This is part two of an on-going series titled “CREDENTIALED.” Over the last decade I’ve been saving every credential from the various events I’ve covered. There are over 450 credentials stowed in my office. Some are small, some are large, some are media vests, others are as nondescript as an orange slip that says PHOTO. Some come from county fairs and others from Presidential inaugurations. More importantly, they’re a vehicle to check out the photos, stories and sometimes headaches that come along with all of them…
A year after documenting the fall of Barbaro (see one of my photos here) at the Preakness Stakes in Baltimore, I found myself back at Pimlico Race Course. A year earlier I had stood a few feet from Barbaro along with the long line of other photographers. It was disturbing to watch him writhe in pain – not something I’d want to experience again.
So without a doubt there was a certain mood that hung over the race course the next year. They needed something to lift them, to let them move past Barbaro – he was getting studded out around this point. Everyone was hoping this day at Pimlico would prove to be the race that normalized everything.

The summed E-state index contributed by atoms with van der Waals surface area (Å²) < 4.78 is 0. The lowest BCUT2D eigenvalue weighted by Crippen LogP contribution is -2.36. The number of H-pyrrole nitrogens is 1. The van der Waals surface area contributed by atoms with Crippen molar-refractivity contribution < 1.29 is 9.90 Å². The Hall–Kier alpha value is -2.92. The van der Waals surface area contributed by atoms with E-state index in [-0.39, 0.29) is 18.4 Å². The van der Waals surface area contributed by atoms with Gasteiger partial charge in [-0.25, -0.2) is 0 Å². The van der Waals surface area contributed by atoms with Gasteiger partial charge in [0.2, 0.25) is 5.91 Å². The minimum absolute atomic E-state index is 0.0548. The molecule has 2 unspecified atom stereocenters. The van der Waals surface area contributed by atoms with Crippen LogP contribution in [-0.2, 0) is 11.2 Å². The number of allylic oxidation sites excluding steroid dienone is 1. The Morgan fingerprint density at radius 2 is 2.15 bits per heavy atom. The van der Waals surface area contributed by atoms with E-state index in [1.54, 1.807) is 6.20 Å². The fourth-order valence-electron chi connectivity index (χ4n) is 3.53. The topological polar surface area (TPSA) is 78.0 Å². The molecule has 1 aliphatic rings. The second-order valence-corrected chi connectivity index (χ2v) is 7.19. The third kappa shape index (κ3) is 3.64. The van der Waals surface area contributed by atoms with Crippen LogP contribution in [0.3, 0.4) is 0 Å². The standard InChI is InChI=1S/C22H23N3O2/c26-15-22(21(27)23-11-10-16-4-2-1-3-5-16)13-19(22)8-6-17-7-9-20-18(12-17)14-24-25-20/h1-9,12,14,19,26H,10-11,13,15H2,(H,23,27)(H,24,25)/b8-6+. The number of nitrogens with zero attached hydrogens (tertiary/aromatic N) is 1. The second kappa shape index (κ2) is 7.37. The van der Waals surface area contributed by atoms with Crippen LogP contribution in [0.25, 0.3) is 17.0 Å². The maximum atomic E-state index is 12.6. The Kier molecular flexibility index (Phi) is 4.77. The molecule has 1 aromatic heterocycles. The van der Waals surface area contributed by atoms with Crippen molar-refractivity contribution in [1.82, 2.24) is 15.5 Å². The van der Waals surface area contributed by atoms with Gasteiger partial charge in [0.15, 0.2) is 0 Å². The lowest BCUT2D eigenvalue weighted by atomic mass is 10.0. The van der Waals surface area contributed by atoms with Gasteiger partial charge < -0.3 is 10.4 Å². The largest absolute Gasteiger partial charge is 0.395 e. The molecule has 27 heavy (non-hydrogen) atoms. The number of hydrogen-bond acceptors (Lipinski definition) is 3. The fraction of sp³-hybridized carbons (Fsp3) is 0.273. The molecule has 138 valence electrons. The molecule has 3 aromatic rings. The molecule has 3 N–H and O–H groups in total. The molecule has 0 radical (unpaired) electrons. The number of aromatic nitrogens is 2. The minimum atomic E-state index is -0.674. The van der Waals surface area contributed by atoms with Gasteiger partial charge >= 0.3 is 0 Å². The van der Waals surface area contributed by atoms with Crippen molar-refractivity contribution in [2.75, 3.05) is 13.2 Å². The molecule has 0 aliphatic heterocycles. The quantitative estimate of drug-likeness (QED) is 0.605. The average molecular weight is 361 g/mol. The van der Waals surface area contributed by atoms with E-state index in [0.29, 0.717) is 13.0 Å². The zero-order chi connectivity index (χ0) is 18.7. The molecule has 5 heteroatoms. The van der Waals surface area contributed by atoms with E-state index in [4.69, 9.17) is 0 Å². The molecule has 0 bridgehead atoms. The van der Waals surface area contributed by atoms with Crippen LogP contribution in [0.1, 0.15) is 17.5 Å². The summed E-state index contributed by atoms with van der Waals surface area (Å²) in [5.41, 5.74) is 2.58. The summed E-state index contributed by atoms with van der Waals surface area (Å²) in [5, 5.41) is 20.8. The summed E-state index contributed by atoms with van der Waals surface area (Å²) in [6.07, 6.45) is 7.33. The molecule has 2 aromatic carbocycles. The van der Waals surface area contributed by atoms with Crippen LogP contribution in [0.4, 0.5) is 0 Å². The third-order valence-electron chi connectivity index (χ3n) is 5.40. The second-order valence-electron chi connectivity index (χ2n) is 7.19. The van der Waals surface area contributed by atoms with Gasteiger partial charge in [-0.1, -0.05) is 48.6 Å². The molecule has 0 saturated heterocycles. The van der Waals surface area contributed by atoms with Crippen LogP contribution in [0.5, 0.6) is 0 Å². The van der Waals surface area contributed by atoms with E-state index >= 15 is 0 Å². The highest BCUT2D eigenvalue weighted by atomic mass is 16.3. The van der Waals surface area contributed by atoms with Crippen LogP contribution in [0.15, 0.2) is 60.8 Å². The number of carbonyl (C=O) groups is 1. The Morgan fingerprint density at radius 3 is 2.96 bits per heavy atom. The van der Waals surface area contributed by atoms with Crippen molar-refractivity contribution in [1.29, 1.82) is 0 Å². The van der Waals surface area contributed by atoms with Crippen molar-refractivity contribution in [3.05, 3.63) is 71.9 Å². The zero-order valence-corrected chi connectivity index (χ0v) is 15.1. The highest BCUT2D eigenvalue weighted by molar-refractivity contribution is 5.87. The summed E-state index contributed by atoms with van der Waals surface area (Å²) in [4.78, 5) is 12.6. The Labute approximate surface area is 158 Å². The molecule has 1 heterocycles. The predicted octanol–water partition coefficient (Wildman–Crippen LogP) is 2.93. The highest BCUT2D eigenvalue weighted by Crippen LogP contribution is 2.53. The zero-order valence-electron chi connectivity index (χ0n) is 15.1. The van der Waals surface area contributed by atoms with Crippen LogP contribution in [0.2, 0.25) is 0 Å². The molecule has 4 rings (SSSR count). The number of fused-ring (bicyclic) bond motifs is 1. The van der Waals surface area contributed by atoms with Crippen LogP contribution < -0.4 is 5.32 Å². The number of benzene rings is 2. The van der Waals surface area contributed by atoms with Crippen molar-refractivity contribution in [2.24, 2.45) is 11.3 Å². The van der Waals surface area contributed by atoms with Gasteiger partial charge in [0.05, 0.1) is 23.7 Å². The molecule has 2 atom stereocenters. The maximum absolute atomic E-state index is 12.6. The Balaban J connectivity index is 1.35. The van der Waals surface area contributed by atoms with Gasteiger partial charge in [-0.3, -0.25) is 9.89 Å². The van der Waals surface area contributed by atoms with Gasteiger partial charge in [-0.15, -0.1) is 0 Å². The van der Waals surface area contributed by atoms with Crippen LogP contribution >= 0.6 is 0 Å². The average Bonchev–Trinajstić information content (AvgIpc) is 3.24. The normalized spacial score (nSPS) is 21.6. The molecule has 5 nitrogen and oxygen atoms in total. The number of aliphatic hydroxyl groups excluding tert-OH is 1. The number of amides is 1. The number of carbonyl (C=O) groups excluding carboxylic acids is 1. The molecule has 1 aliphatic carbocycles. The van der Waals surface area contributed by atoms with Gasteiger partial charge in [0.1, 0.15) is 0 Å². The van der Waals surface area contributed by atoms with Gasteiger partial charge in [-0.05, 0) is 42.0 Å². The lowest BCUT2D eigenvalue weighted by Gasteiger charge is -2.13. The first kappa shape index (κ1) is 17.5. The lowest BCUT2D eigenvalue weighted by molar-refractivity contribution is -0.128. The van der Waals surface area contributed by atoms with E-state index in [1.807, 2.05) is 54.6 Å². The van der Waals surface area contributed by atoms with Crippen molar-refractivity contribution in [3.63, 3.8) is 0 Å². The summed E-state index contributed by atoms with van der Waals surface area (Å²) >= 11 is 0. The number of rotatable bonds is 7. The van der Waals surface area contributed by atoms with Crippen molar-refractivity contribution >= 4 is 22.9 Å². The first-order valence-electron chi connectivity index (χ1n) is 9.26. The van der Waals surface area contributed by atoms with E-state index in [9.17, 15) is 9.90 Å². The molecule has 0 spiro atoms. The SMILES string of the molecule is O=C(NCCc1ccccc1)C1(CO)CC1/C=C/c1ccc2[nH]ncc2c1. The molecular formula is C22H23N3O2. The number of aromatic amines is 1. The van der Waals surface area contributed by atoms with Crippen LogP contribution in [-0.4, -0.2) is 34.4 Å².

And it was about as tight as a race can get. The Kentucky Derby winning Street Sense and Curlin’ – ridden by two of the best jockeys in Calvin Borel and Robby Albarado – neck-to-neck – creepy big flaring horse nostril-to-other creepy big flaring horse nostril – all the way down the stretch.
Folks who say they don’t “get” horse-racing have never been 15 feet from the ground as these majestic animals thunder by. You feel the ground shake, you see their muscles churn as they push themselves. It’s two minutes that seems like it lasts about 15. It feels like the entire world has been frozen except for a length of track and the dusty flying in the air after each hoof hammers down on the ground. When the horses explode across the finish line, you can feel the collective exhale from the entire crowd.
Street Sense and Curlin’ remind me of the excitement of that day the only thing that would’ve ratcheted it up would’ve been a Street Sense win to keep the triple crown alive, but a better race? Don’t think so. (Watch the video here)
The winner was irrelevant. It was a good race. It made people not talk about Barbaro and how terrible that was for a few seconds. It was just a really good race. And sometimes that’s all we need to see to forget the past.